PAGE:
The definition of “family” has changed. Gone are the days when the majority of people married, stayed married, and had 2.4 children. While the number of people divorcing in Scotland has been slowly decreasing in recent years, the number of people choosing not to get married and instead deciding simply to cohabit has continued to rise. This blog looks at the Scottish Government’s current consultation on succession law and options for reform when providing for other members of a “family”.
Providing for a cohabitant
With more cohabitants than ever before, the Scottish Government has seen fit to consider whether, when it comes to the law of intestacy, cohabiting couples should be treated in the same way as married couples or civil partners.
In our sister blog on “Succession law reform: Who would you expect to benefit?”, we looked at the Scottish Government’s proposals to change what happens to a person’s estate when they die without a will. As part of this, the Scottish Government looked at the laws of intestacy in other jurisdictions, focusing in particular on Washington State, USA and British Columbia, Canada.
THE CURRENT POSITION
In Scotland, the current law provides that a cohabitant whose partner dies must apply to the court for financial provision from their partner’s estate, regardless of how long they lived together. The right is not automatic or certain.
LESSONS FROM AROUND THE WORLD
Contrast Washington State, which does not give any recognition to cohabiting couples under their laws of intestacy. At the opposite end of the spectrum, British Columbia (like numerous other jurisdictions) treats cohabitants in the same way as spouses, including in the very definition of “spouse” couples who “had lived with each other in a marriage-like relationship for at least two years”.
MORE THAN ONE “SPOUSE”?
Of course, where the definition of “spouse” includes cohabiting couples, it is also necessary to consider what happens where a deceased dies leaving, in effect, two spouses – a spouse to whom he or she was married but estranged from, and a cohabitant. The laws in British Columbia provide for just that scenario, leaving the division to be determined by the agreement of the surviving spouse and cohabitant, failing which by the court. New Zealand, on the other hand, provides for equal sharing, while Norway precludes recognition of cohabitation where the deceased was also married. Scotland’s current default laws give priority to the spouse over a cohabitant.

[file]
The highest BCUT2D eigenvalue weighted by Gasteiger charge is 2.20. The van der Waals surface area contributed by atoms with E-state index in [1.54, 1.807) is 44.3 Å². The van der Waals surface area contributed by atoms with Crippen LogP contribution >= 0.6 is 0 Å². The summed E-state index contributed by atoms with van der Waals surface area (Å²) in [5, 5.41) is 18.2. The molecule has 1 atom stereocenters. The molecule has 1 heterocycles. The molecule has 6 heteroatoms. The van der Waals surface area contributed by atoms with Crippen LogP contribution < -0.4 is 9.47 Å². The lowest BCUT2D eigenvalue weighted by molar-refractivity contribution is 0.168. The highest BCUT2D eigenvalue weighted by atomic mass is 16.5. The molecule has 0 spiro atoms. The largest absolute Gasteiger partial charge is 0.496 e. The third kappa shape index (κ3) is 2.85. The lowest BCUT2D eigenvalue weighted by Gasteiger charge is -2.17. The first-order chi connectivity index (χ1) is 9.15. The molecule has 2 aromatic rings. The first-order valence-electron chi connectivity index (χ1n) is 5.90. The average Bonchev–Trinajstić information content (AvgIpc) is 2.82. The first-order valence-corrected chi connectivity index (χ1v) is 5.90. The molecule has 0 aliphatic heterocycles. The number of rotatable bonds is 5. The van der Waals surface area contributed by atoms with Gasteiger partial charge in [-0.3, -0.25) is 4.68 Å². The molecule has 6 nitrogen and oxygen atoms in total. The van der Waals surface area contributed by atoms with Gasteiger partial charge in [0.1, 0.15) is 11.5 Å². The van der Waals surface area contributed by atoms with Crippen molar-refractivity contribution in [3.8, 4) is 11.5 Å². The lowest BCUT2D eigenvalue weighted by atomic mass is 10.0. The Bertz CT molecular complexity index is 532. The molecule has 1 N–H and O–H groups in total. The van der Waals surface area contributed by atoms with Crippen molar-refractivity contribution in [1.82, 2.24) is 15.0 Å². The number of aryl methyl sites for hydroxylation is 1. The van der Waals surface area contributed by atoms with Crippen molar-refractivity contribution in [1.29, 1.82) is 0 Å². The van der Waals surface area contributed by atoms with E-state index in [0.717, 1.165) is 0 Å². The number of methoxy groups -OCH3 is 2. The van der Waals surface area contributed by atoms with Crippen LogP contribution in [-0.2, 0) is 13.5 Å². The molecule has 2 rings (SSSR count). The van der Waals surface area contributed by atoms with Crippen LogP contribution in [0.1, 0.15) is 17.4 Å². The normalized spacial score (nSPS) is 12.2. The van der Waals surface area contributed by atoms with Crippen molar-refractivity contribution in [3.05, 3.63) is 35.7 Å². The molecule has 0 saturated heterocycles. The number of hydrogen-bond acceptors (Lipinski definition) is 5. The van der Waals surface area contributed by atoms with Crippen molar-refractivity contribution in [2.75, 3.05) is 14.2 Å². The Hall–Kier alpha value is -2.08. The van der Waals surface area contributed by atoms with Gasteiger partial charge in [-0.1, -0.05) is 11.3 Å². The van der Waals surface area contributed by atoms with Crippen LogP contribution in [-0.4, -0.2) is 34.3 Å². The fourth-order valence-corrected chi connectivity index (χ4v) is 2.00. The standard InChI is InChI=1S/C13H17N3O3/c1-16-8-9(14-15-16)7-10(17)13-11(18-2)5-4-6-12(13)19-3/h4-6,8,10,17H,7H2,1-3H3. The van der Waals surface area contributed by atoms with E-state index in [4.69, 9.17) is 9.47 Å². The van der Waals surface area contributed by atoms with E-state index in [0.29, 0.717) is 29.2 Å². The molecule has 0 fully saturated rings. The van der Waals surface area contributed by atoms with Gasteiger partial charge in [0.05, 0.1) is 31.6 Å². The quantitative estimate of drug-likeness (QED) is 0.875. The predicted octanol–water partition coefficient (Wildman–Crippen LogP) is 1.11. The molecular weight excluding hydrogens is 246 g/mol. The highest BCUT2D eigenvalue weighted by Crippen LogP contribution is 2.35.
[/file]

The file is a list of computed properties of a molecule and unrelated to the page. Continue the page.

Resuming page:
Step-children and succession law
Add into the mix the question of whether step-children should be treated in the same way as biological children or if they should, as an alternative, inherit where no other family survives and the estate would otherwise pass to the Crown.
A difficult task made easier with a will and estate planning
What all of this goes to show is that it is difficult (and perhaps “controversial” as the introduction to the consultation documents says) to craft intestacy legislation in such a way as to reflect everyone’s definition of what “family” is. The only way to provide for your definition of “family” and ensure that the ones you love and care about are provided for is to write a will. Cohabiting couples in Scotland really must make a will. To provide for step-children, a will is best. Relying on any reform to succession law or relying on making a claim to the court as a cohabitant under the current rules is not recommended.